You would not need the battery in the circuit unless your converter needs one to act as a capacitor. Test it by turning off the battery disconnect switch while hooked to shore power. Your converter should continue to power everything 12V.
2014 F-250 6.7 with Timbrens
2015 Voltage 3605
Depending on the converter you have. The battery acts as a filter to even out the 12 volt power going to the various 12 volt devices. If yours is a fairly modern one it won't hurt to run without the battery for short periods of time. I wouldn't want to do it long term, that being more than a day at a time.
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2015 Coleman CM16FBS(traded) 2016 Concord 300DS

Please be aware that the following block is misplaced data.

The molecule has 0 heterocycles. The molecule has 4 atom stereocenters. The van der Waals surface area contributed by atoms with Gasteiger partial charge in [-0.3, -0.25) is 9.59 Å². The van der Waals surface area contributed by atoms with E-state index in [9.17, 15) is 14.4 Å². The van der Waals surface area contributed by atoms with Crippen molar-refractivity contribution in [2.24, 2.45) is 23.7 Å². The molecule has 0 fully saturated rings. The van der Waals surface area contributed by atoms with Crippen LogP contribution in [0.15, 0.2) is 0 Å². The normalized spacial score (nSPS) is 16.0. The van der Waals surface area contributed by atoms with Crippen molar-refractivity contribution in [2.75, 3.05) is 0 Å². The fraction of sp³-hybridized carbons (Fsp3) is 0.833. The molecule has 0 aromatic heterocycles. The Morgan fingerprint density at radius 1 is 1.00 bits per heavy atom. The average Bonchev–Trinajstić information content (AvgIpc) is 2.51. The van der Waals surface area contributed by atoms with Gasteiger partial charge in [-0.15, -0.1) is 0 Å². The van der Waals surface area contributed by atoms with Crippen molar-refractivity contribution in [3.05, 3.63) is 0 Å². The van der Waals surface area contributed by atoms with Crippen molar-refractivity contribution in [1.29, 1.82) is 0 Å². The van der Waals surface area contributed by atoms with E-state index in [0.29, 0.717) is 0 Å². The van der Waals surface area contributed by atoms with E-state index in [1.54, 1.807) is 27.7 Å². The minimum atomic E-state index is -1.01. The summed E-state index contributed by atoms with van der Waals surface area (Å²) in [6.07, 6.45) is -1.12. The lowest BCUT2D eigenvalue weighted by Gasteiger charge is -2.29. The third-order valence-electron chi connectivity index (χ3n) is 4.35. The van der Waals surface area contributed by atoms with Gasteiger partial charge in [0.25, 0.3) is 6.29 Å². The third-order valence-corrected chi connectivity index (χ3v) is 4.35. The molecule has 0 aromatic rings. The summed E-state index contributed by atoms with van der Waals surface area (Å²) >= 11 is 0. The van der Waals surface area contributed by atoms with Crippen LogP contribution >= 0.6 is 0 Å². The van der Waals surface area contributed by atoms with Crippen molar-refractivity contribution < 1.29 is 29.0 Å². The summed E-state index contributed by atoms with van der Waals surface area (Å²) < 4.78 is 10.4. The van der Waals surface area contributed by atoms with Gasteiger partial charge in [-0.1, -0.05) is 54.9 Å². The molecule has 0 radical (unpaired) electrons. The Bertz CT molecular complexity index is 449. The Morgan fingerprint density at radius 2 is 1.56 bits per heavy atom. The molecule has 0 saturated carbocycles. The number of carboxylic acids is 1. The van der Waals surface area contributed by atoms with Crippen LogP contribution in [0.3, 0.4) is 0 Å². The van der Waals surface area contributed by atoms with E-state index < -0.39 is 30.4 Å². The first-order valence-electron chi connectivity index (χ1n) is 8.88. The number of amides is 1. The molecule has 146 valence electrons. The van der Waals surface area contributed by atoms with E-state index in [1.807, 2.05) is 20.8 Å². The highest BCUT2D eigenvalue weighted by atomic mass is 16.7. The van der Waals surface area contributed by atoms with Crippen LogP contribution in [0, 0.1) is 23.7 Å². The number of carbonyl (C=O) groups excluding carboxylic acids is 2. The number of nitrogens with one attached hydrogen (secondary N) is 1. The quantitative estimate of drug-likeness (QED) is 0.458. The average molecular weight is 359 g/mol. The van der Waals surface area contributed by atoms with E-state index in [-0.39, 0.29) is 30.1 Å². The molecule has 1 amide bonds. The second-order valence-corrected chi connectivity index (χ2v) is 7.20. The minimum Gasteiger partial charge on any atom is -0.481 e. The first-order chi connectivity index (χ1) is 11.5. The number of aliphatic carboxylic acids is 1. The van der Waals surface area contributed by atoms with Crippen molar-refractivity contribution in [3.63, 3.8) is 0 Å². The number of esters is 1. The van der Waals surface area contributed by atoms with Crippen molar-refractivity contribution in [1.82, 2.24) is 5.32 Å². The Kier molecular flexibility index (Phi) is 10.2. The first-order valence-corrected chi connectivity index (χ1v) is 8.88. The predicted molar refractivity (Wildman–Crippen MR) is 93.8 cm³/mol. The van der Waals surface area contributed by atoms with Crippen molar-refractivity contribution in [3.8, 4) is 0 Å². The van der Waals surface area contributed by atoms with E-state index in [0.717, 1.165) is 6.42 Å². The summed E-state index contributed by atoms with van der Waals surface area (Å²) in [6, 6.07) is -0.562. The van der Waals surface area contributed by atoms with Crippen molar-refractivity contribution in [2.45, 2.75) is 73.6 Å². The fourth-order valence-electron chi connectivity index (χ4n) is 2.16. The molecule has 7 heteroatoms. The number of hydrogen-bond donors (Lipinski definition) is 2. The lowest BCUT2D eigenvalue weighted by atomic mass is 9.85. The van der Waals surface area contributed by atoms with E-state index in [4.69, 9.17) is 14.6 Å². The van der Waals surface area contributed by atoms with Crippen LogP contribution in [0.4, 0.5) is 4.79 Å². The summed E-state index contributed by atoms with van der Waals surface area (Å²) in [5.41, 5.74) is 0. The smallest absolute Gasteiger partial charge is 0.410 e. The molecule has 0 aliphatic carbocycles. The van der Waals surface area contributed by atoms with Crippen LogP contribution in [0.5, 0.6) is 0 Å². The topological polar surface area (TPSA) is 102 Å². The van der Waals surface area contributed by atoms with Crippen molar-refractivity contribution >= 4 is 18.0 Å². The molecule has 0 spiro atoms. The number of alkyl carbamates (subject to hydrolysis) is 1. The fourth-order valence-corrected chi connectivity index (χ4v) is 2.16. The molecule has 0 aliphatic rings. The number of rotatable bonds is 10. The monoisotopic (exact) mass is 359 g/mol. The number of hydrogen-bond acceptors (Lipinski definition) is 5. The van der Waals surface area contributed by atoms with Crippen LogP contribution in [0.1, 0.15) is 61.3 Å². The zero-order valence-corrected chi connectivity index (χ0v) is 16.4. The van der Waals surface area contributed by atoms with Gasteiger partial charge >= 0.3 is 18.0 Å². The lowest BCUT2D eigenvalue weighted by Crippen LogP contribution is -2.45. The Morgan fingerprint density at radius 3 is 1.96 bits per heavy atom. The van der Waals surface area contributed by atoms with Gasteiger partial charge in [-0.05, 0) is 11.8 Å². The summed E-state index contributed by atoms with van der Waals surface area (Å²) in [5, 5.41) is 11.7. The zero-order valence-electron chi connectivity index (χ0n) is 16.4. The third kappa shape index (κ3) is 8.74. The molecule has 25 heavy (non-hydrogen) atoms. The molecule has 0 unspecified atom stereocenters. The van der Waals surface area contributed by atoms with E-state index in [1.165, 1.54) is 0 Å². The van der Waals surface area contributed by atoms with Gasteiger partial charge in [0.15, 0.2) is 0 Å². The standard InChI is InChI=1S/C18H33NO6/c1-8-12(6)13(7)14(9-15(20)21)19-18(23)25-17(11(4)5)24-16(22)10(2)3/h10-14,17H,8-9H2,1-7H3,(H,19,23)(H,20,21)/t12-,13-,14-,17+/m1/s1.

2015 Ford Fusion Hybrid following along
The connected battery acts as a damper, of sorts, to soften the output of the converter. Without it, the converter will jump up and down in output voltage depending on the need sensed. When you turn on a lamp, a TV, or the fan motor kicks in, the converter jumps to respond instantly. These "jumps" are seen as surges, and can age bulbs, and damage electronics. Sort of like tapping a water cooler tank, or directly from the city pressure.